Meet the Predators: Six HK students and the friendships, challenges, and strength they're finding on their health and fitness journey

Check out the team of students being put through their paces to compete in Hong Kong’s muckiest obstacle course, the Mud Race

Heidi Yeung |

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Every journey begins  with a single step. So when six Young Post readers won the Up Your Game Challenge, it marked the beginning of a two-month fitness journey to become the best version of themselves and to take part in Mud Race 2019.

The team, named Predators, will be taking on the six-kilometre Youth Team obstacle course at the Mud Race on April 28. To prepare for the race, they are working with a personal trainer at F45 Sheung Wan, and nutritionist Wynnie Chan.

Two weeks into the programme, we caught up with the students to find out what it’s been like so far.

I’m generally someone who enjoys taking on new challenges, and the Mud Race is a great opportunity for me to meet new people and challenge myself. Initially, I was quite worried because I wasn’t sure whether I would be fit enough to compete.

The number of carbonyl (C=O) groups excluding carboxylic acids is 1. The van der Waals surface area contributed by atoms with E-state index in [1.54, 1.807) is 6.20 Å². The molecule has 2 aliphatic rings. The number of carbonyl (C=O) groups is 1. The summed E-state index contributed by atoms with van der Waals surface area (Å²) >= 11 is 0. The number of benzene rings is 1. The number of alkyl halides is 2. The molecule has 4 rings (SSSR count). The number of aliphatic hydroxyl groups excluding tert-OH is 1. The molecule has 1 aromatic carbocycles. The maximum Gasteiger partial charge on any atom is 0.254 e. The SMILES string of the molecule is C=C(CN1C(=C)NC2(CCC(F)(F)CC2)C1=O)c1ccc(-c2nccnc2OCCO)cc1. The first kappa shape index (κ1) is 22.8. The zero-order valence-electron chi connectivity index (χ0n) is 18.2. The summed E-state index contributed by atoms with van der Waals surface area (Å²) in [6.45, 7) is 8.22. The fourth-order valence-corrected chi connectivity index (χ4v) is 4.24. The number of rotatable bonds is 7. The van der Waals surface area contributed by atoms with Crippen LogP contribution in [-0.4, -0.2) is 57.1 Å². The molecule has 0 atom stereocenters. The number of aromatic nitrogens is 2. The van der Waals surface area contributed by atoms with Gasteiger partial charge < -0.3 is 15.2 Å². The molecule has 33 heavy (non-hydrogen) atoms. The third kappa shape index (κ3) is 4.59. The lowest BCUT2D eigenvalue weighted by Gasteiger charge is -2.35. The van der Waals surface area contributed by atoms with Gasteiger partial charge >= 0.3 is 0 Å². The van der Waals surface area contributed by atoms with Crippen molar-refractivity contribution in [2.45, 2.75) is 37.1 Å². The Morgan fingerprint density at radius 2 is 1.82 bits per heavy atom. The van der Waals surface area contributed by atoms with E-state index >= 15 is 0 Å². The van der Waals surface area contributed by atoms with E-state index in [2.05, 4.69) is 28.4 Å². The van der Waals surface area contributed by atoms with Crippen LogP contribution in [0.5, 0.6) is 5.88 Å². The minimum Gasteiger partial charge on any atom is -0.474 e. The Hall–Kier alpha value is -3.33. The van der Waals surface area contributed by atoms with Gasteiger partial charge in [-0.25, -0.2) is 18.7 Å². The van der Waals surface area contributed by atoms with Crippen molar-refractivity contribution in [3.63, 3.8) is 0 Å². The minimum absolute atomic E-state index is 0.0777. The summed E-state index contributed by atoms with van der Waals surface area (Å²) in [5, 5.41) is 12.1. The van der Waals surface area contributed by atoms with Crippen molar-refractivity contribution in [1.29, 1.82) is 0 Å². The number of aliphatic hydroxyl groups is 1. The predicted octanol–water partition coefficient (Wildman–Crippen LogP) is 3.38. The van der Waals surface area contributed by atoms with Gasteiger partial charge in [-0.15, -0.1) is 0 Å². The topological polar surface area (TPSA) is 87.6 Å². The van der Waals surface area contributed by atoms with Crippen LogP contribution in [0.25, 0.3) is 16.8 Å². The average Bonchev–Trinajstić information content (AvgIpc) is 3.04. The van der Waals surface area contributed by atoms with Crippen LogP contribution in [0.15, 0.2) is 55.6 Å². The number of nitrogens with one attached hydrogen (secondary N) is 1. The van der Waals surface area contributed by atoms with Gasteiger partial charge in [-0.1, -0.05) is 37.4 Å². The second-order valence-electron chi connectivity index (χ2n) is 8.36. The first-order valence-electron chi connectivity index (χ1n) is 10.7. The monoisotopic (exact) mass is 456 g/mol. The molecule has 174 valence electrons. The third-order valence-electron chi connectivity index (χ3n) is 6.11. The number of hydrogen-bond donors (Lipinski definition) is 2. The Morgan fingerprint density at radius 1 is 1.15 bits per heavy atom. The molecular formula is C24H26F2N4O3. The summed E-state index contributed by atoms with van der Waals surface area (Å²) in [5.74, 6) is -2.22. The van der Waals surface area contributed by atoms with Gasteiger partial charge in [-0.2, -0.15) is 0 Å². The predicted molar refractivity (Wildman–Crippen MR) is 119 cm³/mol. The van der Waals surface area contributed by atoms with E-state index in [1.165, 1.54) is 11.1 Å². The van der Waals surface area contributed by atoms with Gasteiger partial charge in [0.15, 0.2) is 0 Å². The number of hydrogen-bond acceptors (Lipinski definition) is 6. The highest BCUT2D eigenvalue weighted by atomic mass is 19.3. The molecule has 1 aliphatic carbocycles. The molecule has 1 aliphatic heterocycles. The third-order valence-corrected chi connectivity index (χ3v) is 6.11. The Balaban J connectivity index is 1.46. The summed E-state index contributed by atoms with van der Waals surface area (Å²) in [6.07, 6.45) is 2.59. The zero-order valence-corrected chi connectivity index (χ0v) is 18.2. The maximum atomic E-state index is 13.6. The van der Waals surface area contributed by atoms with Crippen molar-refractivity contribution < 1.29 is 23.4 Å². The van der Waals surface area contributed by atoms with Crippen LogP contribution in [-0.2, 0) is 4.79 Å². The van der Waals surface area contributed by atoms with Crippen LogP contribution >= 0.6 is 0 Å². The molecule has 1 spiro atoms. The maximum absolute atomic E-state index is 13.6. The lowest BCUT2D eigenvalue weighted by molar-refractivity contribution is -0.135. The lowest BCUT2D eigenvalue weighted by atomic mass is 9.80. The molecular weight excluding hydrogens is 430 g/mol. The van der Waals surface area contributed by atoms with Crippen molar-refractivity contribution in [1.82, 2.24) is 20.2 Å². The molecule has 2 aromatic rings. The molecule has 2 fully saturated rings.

But with the motivation from the YP team, my family and friends, I decided to go for it.

The first couple of days were quite difficult to manage, as I had to keep to a strict eating plan and give 100 per cent during training sessions. But the support and encouragement from our trainer and the rest of my team has really helped me. 

I have always been a fitness enthusiast and enjoy doing a variety of sports. But I have never took part in an obstacle course before, so this is going to be a really valuable experience. Thank you, Young Post, for this really exciting opportunity!

Saanchi Shah, 15,  King George V School

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The F45 training exceeded my expectations. I thought it’d be pretty easy, but I realised I was wrong as soon as I showed up for the first session.

However, thanks to my supportive teammates, I was able to overcome the challenge. I made a new friend named David, which made me realise that being surrounded by positive people truly makes any challenge easier to overcome.